(2b) and no contractual restrictions apply to the used propagating material.
7. As regards the ‘unauthorized use’, there is an interesting interpretation issue:
‘unauthorized use’ means ‘use without authorization’/for which no authorization has been granted.
We can look at this in two ways:
An act is only ‘unauthorized’ if you have not been granted authorization for it, whereas this was in fact required;
Purely as a matter of fact: no authorization has been granted – in this context we can leave aside whether this authorization is or was required.
To date, the official versions of the Explanatory Notes of UPOV have always included that ‘unauthorized’ should be read as set out under (a) above:
“4. “Unauthorized use” refers to the acts in respect of the propagating material that require the authorization of the holder of the breeder’s right in the territory concerned (Article 14(1) of the 1991 Act), but where such authorization was not obtained. Thus, unauthorized acts can only occur in the territory of the member of the Union where a breeder’s right has been granted and is in force.”
Such a narrow approach put forward by UPOV is a missed opportunity for the much-desired reinforcement of the Plant Variety Right. Indeed, under the narrow interpretation, there will never be ‘unauthorised use’ in the situation described under 2(b) above and, likely, not in the situation described under 2(a), either. However, if the question whether an authorization is required is not considered and, based strictly on facts, we only check whether the breeder has granted an authorization, there could be use without an authorization in both 2(a) and 2(b) cases.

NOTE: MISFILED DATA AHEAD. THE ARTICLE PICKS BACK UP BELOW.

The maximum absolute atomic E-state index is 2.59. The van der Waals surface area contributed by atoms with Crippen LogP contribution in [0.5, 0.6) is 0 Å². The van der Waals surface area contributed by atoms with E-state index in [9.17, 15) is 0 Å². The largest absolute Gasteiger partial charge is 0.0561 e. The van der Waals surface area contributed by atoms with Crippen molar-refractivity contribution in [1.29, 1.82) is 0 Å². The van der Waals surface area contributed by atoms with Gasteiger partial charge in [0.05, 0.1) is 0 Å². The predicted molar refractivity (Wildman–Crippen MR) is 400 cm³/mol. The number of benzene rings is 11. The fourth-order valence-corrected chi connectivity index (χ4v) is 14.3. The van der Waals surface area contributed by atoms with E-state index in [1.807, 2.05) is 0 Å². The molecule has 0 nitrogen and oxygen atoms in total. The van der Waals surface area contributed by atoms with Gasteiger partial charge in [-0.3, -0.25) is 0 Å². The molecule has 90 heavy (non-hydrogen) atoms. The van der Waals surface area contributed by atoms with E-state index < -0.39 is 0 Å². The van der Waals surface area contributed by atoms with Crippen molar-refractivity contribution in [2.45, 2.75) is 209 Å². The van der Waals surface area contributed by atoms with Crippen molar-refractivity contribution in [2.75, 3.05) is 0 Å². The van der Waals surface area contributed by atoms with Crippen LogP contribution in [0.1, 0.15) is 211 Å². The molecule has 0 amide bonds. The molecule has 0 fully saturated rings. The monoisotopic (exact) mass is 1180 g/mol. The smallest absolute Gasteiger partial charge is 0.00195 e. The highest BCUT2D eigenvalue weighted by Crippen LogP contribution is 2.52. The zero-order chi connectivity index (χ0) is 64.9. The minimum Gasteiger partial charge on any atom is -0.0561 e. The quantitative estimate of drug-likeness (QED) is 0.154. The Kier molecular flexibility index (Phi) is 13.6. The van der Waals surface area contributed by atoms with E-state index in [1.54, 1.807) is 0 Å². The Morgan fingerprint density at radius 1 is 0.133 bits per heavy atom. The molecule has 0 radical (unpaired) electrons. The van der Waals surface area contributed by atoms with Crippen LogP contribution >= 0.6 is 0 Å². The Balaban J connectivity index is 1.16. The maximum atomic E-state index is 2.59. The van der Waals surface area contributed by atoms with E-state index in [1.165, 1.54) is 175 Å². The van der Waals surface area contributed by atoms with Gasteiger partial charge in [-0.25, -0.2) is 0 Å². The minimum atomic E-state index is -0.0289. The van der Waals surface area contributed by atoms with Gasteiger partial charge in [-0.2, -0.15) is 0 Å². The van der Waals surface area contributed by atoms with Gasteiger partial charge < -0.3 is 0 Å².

8. The narrow interpretation in the UPOV papers, therefore, means that the extension of the right to harvested material remains out of reach for a significant part of the conceivable situations. Even the U-turn constructions that the addition of the right to harvested material was all about can still constitute a formidable loophole in the protection. If Article 14(2) of 1991 Act of UPOV were given a broader interpretation of ‘any use without authorization from the breeder’, breeders could more often enforce their rights against the trade in harvested material which was propagated without the breeder’s authorization. In addition to the ample ambiguity of the regulation, this could well be one of the reasons why in case law we see so few cases in which the right to harvested material is relied upon.
It would be a great help for breeders if the interpretation of the word ‘unauthorised’ would be broadened and would include all cases in which material is propagated without the breeder’s authorization. The text of the convention provides sufficient basis and room for such interpretation.
Have you ever been confronted with situations in which you wanted to enforce your right to harvested material in order to prevent erosion of the royalty income streams? Share your experiences in this area with CIOPORA! Write us an email to firstname.lastname@example.org.
 The EU Basic Regulation uses the term ‘variety constituents’.
 Explanatory Notes on Acts in Respect of Harvested Material under the 1991 Act of the UPOV Convention, adopted by the Council at its forty-seventh ordinary session on October 24, 2013.
About the Author:
Partner, Vondst Advocaten, the Netherlands
Tjeerd Overdijk studied Law at the Leiden University and has been a lawyer since 1984. He is an all-rounder in the field of Intellectual Property for more than 25 years, with a special interest in matters balancing on the edge of IP and information technology as well as Plant Variety Rights. He was involved in the first court case in the world on the concept of essentially derived varieties (EDVs) and he has gained considerable experience on this subject. He also has experience with litigation before the Board of Appeal of the Community Plant Variety Office in Angers, France. Tjeerd regularly teaches in post-graduate programmes on his fields of expertise. He is a co-author of the loose-leaf iIntellectual Property textbook ‘Intellectueel Eigendom’ (chapter on copyright) and of a monograph on Intellectual Property & ICT (chapter on patent law). Tjeerd is a member of various professional associations, including the Netherlands Copyright Association, the AIPPI, INTA, MARQUES and the European Communities Trademarks Association (ECTA).